polycyclic aromatic hydrocarbons (PAHs)
Polycyclic aromatic hydrocarbons (PAHs) are a group of hydrocarbons made up from multiple interconnected 6-carbon (benzene) rings, like pieces of chicken wire, the simplest of which is naphthalene (the chemical in mothballs). Another common, and industrially important, PAH is anthracene. PAHs are among the most stable of organic molecules. More complex PAHs may contain elements other than carbon and hydrogen, including nitrogen and sulfur.
PAHs can form in a variety of ways, as a result of both biological and non-biological processes. On Earth, they can cause pollution and cancer and are found, for example, in diesel exhaust, burned pots and pans, charred hamburgers, and cigarette smoke. Among cosmic sources of PAHs are carbonaceous chondrites, which originated in the main asteroid belt and are not associated with life as far as we know. On the other hand, David McKay and his colleagues have tried to show that the PAHs in the meteorite ALH 84001 are derived from ancient Martian bacteria, though this has been strongly disputed (see Martian "fossils" controversy).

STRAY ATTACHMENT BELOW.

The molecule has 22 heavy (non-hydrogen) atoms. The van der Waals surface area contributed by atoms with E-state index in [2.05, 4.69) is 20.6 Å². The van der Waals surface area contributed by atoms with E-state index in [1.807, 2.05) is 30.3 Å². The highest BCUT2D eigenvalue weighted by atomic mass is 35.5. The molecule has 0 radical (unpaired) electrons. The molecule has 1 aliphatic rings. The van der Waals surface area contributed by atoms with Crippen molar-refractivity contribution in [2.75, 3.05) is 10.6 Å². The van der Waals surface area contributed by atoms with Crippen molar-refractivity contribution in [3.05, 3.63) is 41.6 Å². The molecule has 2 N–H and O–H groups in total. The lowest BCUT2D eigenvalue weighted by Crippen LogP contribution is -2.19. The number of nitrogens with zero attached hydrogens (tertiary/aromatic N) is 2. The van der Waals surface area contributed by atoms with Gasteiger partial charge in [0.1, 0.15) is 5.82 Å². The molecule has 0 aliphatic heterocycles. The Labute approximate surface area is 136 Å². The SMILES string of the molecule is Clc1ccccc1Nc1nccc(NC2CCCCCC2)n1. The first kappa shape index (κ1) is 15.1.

In December 1998, scientists from the NASA Ames Research Center and the Astrophysikalisches Institute in Germany reported finding the spectroscopic signatures of PAHs in interstellar space.1 Ames researchers simulated conditions in space using extreme cold, a near-vacuum, and artificial starlight. Then they measured the spectra of large, carbon-bearing molecules in the ultraviolet and visible bands of the spectrum, and compared their results to astronomical data from Kitt Peak and other observatories. The German scientists carried out a similar study using other forms of carbon molecule. The result of the collaboration was the conclusion that previously unidentified absorption features in the spectra of the interstellar medium, known as diffuse interstellar bands, are due to PAHs in space which originated in the atmospheres of red giants. This adds to the growing impression that complex carbon chemistry is a universal phenomenon and that carbon-based life may also be common throughout space.
1. Henning, T., and Schnaiter, M. "Carbon – from Space to Laboratory." In P. Ehrenfreund, K. Krofft, H. Kochan, and V. Pirronello, eds., Laboratory Analysis and Space Research, Astrophysics and Space Science Library, 236, 249, Dortrecht: Kluwer Academic (1999).